Hardly anyone is ever prepared for death, even if it’s not unexpected. Unfortunately, most of the leading causes of death in Illinois and all over the United States are unexpected. On the other hand, most are also preventable. Here’s a look at the top five leading causes of death in Illinois.
#1: Heart Disease
Heart disease is the umbrella term for several diseases that affect the heart, and coronary artery disease (CAD) is the most common. Not only is it the leading cause of death in Illinois, but in the United States as a whole. Common symptoms of heart disease include:
● Chest pain/discomfort
● Heart palpitations
● Shortness of breath
The biggest risk factor for heart disease is lifestyle habits. Being inactive and eating poorly leads to a variety of problems (e.g., obesity, high blood pressure, high cholesterol, type 2 diabetes, etc). Other risk factors include having a family history of heart disease and smoking tobacco— which is also related to an unhealthy lifestyle.
Cancer is characterized by uncontrolled growth of abnormal cells in a part of the body. Although the number of cancer cases across the U.S. has been declining, it’s still the second leading cause of death in the U.S. and Illinois. There are five main types of cancers, categorized by where they start:
● Carcinomas start in the skin or internal organs
● Central nervous system (CNS) cancers start in the brain and spinal cord
● Leukemia starts in the blood and bone marrow
● Lymphomas start in the immune system
● Sarcomas start in the fat, bone, cartilage, and connective tissues
Lung and skin cancers are the most common type found in both men and women, whereas breast cancer is the most common in women and prostate the most common in men. Some of the known risk factors include environmental habits (e.g., smoking, increased sun exposure) and a family history of a certain type of cancer.
In the middle of 2020, COVID-19 became a leading cause of death in the U.S., and Illinois was no exception— although it lies on the lower end of COVID-19 deaths compared to other states. The COVID-19 disease (or coronavirus) is an infectious disease caused by the SARS-CoV-2 strand. Because the virus is related to the common cold, it shares many of the same symptoms:
● Muscle and body aches
● Runny nose
Difficulty breathing and loss of taste and/or smell are also symptoms that are related to COVID-19. Some cases are mild and affected individuals can rest at home and take OTC (over-the-counter) cold medications. However, some cases are more severe and require hospitalization. Unfortunately, more than one million people in the U.S. have died from COVID-19.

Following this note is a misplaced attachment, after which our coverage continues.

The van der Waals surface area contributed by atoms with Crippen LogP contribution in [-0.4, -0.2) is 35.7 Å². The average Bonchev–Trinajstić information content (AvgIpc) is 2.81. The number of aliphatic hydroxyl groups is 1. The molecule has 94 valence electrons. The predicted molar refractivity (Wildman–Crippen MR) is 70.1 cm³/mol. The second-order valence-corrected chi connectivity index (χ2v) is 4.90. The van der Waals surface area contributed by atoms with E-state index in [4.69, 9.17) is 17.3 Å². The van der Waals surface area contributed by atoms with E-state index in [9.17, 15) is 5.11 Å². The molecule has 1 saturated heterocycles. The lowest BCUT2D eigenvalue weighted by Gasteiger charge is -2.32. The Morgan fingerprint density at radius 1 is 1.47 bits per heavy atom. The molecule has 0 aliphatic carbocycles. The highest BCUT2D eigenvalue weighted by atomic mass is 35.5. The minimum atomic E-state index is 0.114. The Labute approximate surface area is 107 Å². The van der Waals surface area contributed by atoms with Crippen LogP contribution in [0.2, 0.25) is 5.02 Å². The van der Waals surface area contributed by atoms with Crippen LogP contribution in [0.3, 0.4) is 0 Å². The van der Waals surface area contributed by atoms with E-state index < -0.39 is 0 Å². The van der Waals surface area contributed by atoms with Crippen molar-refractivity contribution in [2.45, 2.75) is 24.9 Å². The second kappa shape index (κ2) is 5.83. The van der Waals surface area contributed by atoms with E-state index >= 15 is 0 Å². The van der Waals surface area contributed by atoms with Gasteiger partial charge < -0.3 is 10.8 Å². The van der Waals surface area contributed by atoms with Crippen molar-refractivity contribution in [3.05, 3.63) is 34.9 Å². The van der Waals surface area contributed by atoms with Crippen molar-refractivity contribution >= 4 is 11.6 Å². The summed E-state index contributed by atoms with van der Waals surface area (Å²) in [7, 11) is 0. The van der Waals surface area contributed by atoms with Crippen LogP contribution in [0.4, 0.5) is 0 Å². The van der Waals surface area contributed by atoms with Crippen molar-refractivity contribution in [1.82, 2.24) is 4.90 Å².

Accidental deaths are the fourth leading cause of death in Illinois, and Illinois is among the states with the highest rates of accident mortality. Some examples of accidental death incidents include drowning, poisoning, and suffocation. However, when an accidental death occurs because of another individual’s negligence, this is referred to as wrongful death. Examples of wrongful death include:
● Abuse and violence
● Car, pedestrian, and bike accidents
● Dog bites and other animal attacks
● Medical malpractice
● Slips and falls
Fortunately, the families of victims of wrongful death can receive financial compensation by contacting a wrongful death attorney. Because the death was a result of another’s negligence, the other party can be held responsible.
Strokes are the fifth leading cause of death in Illinois and the U.S. This happens when the blood supply to the brain is reduced, resulting in less oxygen and nutrients going to the brain. The most common symptoms of a stroke include:
● Blurred or blackened vision in one or both eyes
● Headache (sudden and severe)
● Numbness in the face, arm(s), or leg(s)
● Slurred speech and difficulty understanding speech
● Trouble walking
The risk factors for having a stroke are very similar to the risk factors for having a heart attack. Other risk factors for stroke include heavy drinking, use of illegal drugs, obstructive sleep apnea, cardiovascular disease, family/personal history of stroke, and having (or having had) COVID-19.
Other leading causes of death in Illinois (and the U.S.) include chronic lower respiratory diseases, Alzheimer’s disease, diabetes, kidney disease, and chronic liver disease. Most of these leading causes of death can be reduced by making certain lifestyle changes (e.g., eating healthy, exercising, and abstaining from smoking and heavy drinking).